We have now taken over the boat

We have now taken over the boat

24. April 2016 Off By Søren

Tonny and Søren examining the fuel tank

The big day has finally come. This week we have taken over Carpe Diem. Laura, Nanna, June and I went down to La Manga, where the boat is. Tonny came later that day, so he could help getting the engine ready. Freja came down later that week.

We have cleaned, fixed, thrown away, moved in, laughed, eaten and slept. An we enjoyed the weather, having breakfast in T-shirt and shorts – very nice indeed.

A difference to Spain is, that you can’t easily find a chandlery with all items in stock, so you can hold them in your hands and take with you what you need. A chandlery is typically a very small shop, and then you order what you need from a catalogue, and your items will then be delivered to the shop the day after or maybe the day after that. More planning is required this way. The first day, Tonny and I drove around in the area to find a new oven for the boat, exchange gas bottle, etc. ending up ordering a new oven from the ship yard, and exchanging gas bottle in a combined hardware store and chandlery a few kilometers away.

JuneThe plan was to work on the engine the first couple of days, and then sail the boat the 12 nautical miles up to Torrevieja, where it will be lifted for hard standing at the yard. It was very windy the days up to departure, especially during then night, and the wind was directly on the starboard side of the boat. At 4am the bow mooring chain (like an anchor chain attached to a big block of concrete at the bottom of the harbour) suddenly broke. Good thing Tonny was there, because pulling a more than 7 tons boat by hand up against heavy wind is really difficult. You should probably have been there to understand it, but it took us an hour of hard work to get Carpe Diem back on the right spot. Luckily she only had a few scratches on areas we are going to repair anyways, and the neighbor boat did not get any damage. Next day we talked to the harbour office, which sent a couple of men to secure our mooring.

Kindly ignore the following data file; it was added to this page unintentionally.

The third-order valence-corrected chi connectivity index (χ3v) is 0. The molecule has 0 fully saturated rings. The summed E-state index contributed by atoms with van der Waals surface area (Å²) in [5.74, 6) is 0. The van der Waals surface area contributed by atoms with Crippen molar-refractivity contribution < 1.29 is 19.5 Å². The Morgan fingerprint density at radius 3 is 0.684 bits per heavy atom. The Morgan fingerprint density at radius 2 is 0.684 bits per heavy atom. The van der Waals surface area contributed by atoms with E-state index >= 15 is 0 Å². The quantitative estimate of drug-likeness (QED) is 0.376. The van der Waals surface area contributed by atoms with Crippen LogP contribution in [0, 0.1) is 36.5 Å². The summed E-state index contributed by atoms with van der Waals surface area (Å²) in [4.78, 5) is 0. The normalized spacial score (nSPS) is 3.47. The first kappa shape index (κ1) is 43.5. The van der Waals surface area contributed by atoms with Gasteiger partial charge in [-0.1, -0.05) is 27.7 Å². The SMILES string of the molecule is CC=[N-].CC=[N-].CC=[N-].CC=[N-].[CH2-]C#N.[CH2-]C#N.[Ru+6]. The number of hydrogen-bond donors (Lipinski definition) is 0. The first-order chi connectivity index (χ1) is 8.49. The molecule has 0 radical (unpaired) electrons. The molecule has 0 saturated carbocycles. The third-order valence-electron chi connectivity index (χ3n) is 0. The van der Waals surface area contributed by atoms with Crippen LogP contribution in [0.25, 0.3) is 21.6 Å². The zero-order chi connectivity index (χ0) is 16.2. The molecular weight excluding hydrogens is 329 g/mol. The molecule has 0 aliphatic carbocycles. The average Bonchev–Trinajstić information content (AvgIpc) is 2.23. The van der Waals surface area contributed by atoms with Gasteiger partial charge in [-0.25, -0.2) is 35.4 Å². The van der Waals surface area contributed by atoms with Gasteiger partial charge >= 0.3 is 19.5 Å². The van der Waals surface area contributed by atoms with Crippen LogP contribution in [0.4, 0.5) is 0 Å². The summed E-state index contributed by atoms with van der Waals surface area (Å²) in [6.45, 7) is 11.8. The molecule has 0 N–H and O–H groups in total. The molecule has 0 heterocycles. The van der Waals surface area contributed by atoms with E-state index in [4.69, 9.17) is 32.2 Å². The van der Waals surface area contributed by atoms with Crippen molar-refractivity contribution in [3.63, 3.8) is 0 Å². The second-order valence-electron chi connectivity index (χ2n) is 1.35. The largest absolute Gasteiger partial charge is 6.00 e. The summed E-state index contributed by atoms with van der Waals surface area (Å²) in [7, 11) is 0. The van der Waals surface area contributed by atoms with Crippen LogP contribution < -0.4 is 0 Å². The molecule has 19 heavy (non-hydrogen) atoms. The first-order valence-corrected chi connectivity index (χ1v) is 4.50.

Laura Driving, which she did most of the way to Torrevieja

With that experience we were ready to leave. Also because we were in a part of the harbour used by the ship yard, and which had no facilities at all. The wind decreased during the next day, and Wednesday morning it was time to go. We were going to sail by motor the 4 hours from La Manga to Torrevieja.

Even though the wind were rather calm, the sea state was not. It was great finally to sail Carpe Diem. Compass and GPS was broken, but we managed with a handheld compass and the GPS for the car to find the right harbour.

The trip to Torrevieja went well, and Freja could now leave home and join us.

Unfortunately the shaft seal was leaking after the trip, so water was slowly running into the boat, a situation that is not good and can’t last. I fixed the automatic bilge pump, which will then pump out the water when it reaches a certain level in the bilge. This way we don’t have to be at the boat all the time, but leaving a leaking boat does not feel secure.

SørenWe travelled home Friday and has left the boat for now. Unfortunately she is still in the water as she can’t be lifted until tomorrow Monday, or maybe not until Tuesday. It is a bit uncomfortable with the leakage, but the broker we bought the boat through will keep an eye on her.

We are looking so much forward to get back to the boat again.


Update Tuesday: The boat has now been lifted and is ashore in the yard.